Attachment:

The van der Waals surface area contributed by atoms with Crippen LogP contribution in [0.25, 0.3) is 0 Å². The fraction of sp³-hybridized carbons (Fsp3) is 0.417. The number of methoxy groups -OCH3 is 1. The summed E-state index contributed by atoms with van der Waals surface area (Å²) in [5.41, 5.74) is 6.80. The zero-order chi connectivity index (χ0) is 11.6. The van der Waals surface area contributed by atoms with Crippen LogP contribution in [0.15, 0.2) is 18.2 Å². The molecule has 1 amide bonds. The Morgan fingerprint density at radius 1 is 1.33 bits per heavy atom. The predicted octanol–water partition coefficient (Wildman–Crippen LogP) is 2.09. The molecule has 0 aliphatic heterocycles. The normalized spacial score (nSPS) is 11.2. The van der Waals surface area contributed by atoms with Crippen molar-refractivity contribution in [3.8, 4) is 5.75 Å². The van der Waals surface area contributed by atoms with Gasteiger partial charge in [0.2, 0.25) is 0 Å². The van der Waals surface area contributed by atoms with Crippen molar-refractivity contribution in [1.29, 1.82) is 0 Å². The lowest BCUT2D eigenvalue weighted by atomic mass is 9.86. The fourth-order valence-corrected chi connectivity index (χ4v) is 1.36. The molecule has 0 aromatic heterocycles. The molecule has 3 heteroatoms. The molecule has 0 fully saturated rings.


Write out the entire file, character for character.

The van der Waals surface area contributed by atoms with Crippen LogP contribution in [0.25, 0.3) is 0 Å². The fraction of sp³-hybridized carbons (Fsp3) is 0.417. The number of methoxy groups -OCH3 is 1. The summed E-state index contributed by atoms with van der Waals surface area (Å²) in [5.41, 5.74) is 6.80. The zero-order chi connectivity index (χ0) is 11.6. The van der Waals surface area contributed by atoms with Crippen LogP contribution in [0.15, 0.2) is 18.2 Å². The molecule has 1 amide bonds. The Morgan fingerprint density at radius 1 is 1.33 bits per heavy atom. The predicted octanol–water partition coefficient (Wildman–Crippen LogP) is 2.09. The molecule has 0 aliphatic heterocycles. The normalized spacial score (nSPS) is 11.2. The van der Waals surface area contributed by atoms with Crippen molar-refractivity contribution in [3.8, 4) is 5.75 Å². The van der Waals surface area contributed by atoms with Gasteiger partial charge in [0.2, 0.25) is 0 Å². The van der Waals surface area contributed by atoms with Crippen molar-refractivity contribution in [1.29, 1.82) is 0 Å². The lowest BCUT2D eigenvalue weighted by atomic mass is 9.86. The fourth-order valence-corrected chi connectivity index (χ4v) is 1.36. The molecule has 0 aromatic heterocycles. The molecule has 3 heteroatoms. The molecule has 0 fully saturated rings.